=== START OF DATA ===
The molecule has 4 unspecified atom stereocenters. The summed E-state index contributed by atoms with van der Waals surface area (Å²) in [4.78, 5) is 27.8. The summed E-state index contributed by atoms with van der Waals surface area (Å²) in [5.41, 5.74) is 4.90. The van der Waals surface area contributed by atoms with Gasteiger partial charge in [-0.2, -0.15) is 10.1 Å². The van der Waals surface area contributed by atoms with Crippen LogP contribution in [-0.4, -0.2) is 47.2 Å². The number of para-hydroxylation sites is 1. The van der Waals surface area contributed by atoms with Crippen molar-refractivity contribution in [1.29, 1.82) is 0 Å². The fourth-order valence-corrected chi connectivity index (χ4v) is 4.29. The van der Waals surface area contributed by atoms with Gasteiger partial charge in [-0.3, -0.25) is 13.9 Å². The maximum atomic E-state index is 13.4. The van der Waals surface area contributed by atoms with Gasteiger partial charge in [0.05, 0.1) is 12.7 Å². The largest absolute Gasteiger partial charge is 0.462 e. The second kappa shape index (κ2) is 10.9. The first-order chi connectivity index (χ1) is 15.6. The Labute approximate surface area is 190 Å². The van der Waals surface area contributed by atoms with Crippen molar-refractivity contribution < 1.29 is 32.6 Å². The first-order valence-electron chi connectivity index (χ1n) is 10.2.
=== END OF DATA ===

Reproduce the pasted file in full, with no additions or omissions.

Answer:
The molecule has 4 unspecified atom stereocenters. The summed E-state index contributed by atoms with van der Waals surface area (Å²) in [4.78, 5) is 27.8. The summed E-state index contributed by atoms with van der Waals surface area (Å²) in [5.41, 5.74) is 4.90. The van der Waals surface area contributed by atoms with Gasteiger partial charge in [-0.2, -0.15) is 10.1 Å². The van der Waals surface area contributed by atoms with Crippen LogP contribution in [-0.4, -0.2) is 47.2 Å². The number of para-hydroxylation sites is 1. The van der Waals surface area contributed by atoms with Crippen molar-refractivity contribution in [1.29, 1.82) is 0 Å². The fourth-order valence-corrected chi connectivity index (χ4v) is 4.29. The van der Waals surface area contributed by atoms with Gasteiger partial charge in [-0.3, -0.25) is 13.9 Å². The maximum atomic E-state index is 13.4. The van der Waals surface area contributed by atoms with Gasteiger partial charge in [0.05, 0.1) is 12.7 Å². The largest absolute Gasteiger partial charge is 0.462 e. The second kappa shape index (κ2) is 10.9. The first-order chi connectivity index (χ1) is 15.6. The Labute approximate surface area is 190 Å². The van der Waals surface area contributed by atoms with Crippen molar-refractivity contribution < 1.29 is 32.6 Å². The first-order valence-electron chi connectivity index (χ1n) is 10.2.